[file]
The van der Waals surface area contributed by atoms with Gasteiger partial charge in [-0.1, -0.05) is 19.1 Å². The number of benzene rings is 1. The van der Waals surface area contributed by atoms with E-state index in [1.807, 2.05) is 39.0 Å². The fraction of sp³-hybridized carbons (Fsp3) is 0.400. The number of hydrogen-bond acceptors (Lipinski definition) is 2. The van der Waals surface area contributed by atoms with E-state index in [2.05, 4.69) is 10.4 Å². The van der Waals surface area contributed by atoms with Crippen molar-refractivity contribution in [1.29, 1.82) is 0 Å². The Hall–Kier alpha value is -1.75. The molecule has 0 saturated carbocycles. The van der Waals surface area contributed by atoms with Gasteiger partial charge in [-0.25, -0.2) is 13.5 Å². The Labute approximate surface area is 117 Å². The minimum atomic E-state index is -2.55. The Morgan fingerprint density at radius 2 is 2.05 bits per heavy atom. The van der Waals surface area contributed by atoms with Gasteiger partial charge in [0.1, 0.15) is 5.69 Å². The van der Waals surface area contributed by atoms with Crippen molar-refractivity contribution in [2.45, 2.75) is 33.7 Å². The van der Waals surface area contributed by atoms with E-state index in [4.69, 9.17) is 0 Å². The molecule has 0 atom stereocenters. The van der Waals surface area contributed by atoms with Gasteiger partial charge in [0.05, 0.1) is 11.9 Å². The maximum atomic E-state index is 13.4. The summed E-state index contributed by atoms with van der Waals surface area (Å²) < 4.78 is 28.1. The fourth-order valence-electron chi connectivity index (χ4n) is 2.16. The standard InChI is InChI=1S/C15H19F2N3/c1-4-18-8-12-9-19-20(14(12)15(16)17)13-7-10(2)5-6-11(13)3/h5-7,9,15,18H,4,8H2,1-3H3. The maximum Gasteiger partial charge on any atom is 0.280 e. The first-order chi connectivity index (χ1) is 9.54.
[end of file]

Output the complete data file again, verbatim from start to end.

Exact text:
The van der Waals surface area contributed by atoms with Gasteiger partial charge in [-0.1, -0.05) is 19.1 Å². The number of benzene rings is 1. The van der Waals surface area contributed by atoms with E-state index in [1.807, 2.05) is 39.0 Å². The fraction of sp³-hybridized carbons (Fsp3) is 0.400. The number of hydrogen-bond acceptors (Lipinski definition) is 2. The van der Waals surface area contributed by atoms with E-state index in [2.05, 4.69) is 10.4 Å². The van der Waals surface area contributed by atoms with Crippen molar-refractivity contribution in [1.29, 1.82) is 0 Å². The Hall–Kier alpha value is -1.75. The molecule has 0 saturated carbocycles. The van der Waals surface area contributed by atoms with Gasteiger partial charge in [-0.25, -0.2) is 13.5 Å². The Labute approximate surface area is 117 Å². The minimum atomic E-state index is -2.55. The Morgan fingerprint density at radius 2 is 2.05 bits per heavy atom. The van der Waals surface area contributed by atoms with Gasteiger partial charge in [0.1, 0.15) is 5.69 Å². The van der Waals surface area contributed by atoms with Crippen molar-refractivity contribution in [2.45, 2.75) is 33.7 Å². The van der Waals surface area contributed by atoms with E-state index in [4.69, 9.17) is 0 Å². The molecule has 0 atom stereocenters. The van der Waals surface area contributed by atoms with Gasteiger partial charge in [0.05, 0.1) is 11.9 Å². The maximum atomic E-state index is 13.4. The summed E-state index contributed by atoms with van der Waals surface area (Å²) < 4.78 is 28.1. The fourth-order valence-electron chi connectivity index (χ4n) is 2.16. The standard InChI is InChI=1S/C15H19F2N3/c1-4-18-8-12-9-19-20(14(12)15(16)17)13-7-10(2)5-6-11(13)3/h5-7,9,15,18H,4,8H2,1-3H3. The maximum Gasteiger partial charge on any atom is 0.280 e. The first-order chi connectivity index (χ1) is 9.54.